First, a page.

Political reconciliation, forgiveness and grace
This essay argues that the overuse of the idiom of forgiveness has distorted our understanding of the nature and requirements of political reconciliation, and proposes its supplementation by a notion of grace. This is a mode of response to wrongs that is less hedged around by conventions and conditions, and grace complements forgiveness in contexts in which the latter is inappropriate; it is also more serviceable for maintaining inter-community harmony in the long term. Following a detailed analysis of grace in the political environment, the paper concludes by tracing a concept of grace in the Sermon on the Mount.
Scarre, G. (2011). Political reconciliation, forgiveness and grace. Studies in Christian Ethics, 24(2), 171-182. https://doi.org/10.1177/0953946810397442
|Journal Article Type||Article|
|Publication Date||May 1, 2011|
|Deposit Date||Feb 23, 2012|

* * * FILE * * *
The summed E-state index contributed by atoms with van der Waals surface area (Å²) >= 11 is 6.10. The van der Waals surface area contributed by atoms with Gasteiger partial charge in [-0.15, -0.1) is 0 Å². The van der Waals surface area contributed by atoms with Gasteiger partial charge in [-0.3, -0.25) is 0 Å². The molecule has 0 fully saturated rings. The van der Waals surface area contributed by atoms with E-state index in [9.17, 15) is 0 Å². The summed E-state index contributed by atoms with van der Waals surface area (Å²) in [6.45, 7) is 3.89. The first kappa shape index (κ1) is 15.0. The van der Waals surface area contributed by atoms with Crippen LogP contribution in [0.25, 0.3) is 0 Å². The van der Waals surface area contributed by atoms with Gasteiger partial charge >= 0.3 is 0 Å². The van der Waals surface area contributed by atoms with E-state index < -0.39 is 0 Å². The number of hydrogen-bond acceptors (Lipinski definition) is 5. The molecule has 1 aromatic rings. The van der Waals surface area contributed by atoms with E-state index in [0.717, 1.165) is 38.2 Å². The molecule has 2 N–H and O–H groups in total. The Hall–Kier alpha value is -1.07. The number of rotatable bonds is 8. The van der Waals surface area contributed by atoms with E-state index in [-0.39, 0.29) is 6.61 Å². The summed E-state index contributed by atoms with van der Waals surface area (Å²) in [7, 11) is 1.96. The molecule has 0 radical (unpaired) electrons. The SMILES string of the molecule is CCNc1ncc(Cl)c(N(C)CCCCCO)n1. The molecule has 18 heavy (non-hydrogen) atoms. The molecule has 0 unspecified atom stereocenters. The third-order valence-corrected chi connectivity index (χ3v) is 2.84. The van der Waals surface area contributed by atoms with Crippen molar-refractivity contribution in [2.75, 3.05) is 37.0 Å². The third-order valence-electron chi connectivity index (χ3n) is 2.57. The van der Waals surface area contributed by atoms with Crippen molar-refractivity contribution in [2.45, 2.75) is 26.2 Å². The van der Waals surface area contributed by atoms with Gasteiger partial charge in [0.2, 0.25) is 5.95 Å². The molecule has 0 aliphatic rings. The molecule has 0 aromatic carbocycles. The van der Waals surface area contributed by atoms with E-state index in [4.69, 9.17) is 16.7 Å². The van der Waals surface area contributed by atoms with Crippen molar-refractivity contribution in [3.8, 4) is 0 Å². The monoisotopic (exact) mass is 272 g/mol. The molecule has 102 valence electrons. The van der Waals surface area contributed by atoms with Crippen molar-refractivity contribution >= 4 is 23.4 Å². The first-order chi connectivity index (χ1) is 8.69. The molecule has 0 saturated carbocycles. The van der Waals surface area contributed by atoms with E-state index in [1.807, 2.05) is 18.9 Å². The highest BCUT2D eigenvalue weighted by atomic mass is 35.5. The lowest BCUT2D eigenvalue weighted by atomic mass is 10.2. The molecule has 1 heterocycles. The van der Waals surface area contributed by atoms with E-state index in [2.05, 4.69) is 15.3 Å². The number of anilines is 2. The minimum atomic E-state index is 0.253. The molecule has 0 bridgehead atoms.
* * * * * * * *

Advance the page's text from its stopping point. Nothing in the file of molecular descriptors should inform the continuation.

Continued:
|Publicly Available Date||Feb 13, 2015|
|Journal||Studies in Christian Ethics|
|Peer Reviewed||Peer Reviewed|
|Keywords||Forgiveness, Grace, Memory, Northern Ireland, Political, Reconciliation, Sermon on the Mount|
Accepted Journal Article
Scarre, Geoffrey (2011). Political reconciliation, forgiveness and grace. Journal of Christian Ethics 24(2): 171-182. Copyright © 2011 The Author(s). Reprinted by permission of SAGE Publications.
You might also like
Judging the Past: Ethics, History and Memory
Forgiveness and Ageing
Who Is Entitled to Forgive? A Study of ‘Third-Party’ and ‘Proxy’ Forgiveness
Killing swiftly: The effects of COVID-19 on the experience of the elderly
Do We Have Moral Duties to Past People?